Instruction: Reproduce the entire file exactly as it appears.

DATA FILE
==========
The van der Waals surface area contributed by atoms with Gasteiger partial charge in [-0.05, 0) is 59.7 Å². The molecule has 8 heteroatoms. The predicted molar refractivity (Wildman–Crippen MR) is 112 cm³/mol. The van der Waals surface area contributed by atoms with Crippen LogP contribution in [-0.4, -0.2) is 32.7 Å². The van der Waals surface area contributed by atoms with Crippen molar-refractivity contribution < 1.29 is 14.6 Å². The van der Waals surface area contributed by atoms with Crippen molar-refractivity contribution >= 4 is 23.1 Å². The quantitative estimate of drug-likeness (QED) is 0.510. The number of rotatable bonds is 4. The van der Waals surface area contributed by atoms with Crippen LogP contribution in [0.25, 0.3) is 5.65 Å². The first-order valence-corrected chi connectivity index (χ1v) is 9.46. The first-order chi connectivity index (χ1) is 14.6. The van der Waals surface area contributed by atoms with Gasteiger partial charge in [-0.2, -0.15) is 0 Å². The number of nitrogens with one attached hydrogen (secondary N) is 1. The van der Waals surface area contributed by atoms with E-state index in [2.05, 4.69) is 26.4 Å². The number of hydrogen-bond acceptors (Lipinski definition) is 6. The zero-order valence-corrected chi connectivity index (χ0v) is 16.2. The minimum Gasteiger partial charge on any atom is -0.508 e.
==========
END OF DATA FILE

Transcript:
The van der Waals surface area contributed by atoms with Gasteiger partial charge in [-0.05, 0) is 59.7 Å². The molecule has 8 heteroatoms. The predicted molar refractivity (Wildman–Crippen MR) is 112 cm³/mol. The van der Waals surface area contributed by atoms with Crippen LogP contribution in [-0.4, -0.2) is 32.7 Å². The van der Waals surface area contributed by atoms with Crippen molar-refractivity contribution < 1.29 is 14.6 Å². The van der Waals surface area contributed by atoms with Crippen molar-refractivity contribution >= 4 is 23.1 Å². The quantitative estimate of drug-likeness (QED) is 0.510. The number of rotatable bonds is 4. The van der Waals surface area contributed by atoms with Crippen LogP contribution in [0.25, 0.3) is 5.65 Å². The first-order valence-corrected chi connectivity index (χ1v) is 9.46. The first-order chi connectivity index (χ1) is 14.6. The van der Waals surface area contributed by atoms with Gasteiger partial charge in [-0.2, -0.15) is 0 Å². The number of nitrogens with one attached hydrogen (secondary N) is 1. The van der Waals surface area contributed by atoms with E-state index in [2.05, 4.69) is 26.4 Å². The number of hydrogen-bond acceptors (Lipinski definition) is 6. The zero-order valence-corrected chi connectivity index (χ0v) is 16.2. The minimum Gasteiger partial charge on any atom is -0.508 e.